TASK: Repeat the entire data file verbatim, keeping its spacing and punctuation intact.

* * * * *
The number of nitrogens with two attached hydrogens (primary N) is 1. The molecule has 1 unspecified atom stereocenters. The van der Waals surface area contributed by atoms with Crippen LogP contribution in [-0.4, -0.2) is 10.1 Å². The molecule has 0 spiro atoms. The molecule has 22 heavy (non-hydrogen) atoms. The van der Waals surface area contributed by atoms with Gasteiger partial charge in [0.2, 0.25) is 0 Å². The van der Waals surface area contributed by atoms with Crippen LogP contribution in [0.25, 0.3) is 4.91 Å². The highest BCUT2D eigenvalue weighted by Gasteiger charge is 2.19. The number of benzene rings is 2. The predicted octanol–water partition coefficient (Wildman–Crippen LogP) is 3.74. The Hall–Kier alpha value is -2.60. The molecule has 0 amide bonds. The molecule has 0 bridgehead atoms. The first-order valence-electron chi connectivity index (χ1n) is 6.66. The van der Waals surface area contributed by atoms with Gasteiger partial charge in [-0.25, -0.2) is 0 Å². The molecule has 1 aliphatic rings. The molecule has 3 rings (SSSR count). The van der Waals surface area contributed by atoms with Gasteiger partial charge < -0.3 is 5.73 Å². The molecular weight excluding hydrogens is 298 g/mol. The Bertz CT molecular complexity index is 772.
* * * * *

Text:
The number of nitrogens with two attached hydrogens (primary N) is 1. The molecule has 1 unspecified atom stereocenters. The van der Waals surface area contributed by atoms with Crippen LogP contribution in [-0.4, -0.2) is 10.1 Å². The molecule has 0 spiro atoms. The molecule has 22 heavy (non-hydrogen) atoms. The van der Waals surface area contributed by atoms with Gasteiger partial charge in [0.2, 0.25) is 0 Å². The van der Waals surface area contributed by atoms with Crippen LogP contribution in [0.25, 0.3) is 4.91 Å². The highest BCUT2D eigenvalue weighted by Gasteiger charge is 2.19. The number of benzene rings is 2. The predicted octanol–water partition coefficient (Wildman–Crippen LogP) is 3.74. The Hall–Kier alpha value is -2.60. The molecule has 0 amide bonds. The molecule has 0 bridgehead atoms. The first-order valence-electron chi connectivity index (χ1n) is 6.66. The van der Waals surface area contributed by atoms with Gasteiger partial charge in [-0.25, -0.2) is 0 Å². The molecule has 1 aliphatic rings. The molecule has 3 rings (SSSR count). The van der Waals surface area contributed by atoms with Gasteiger partial charge < -0.3 is 5.73 Å². The molecular weight excluding hydrogens is 298 g/mol. The Bertz CT molecular complexity index is 772.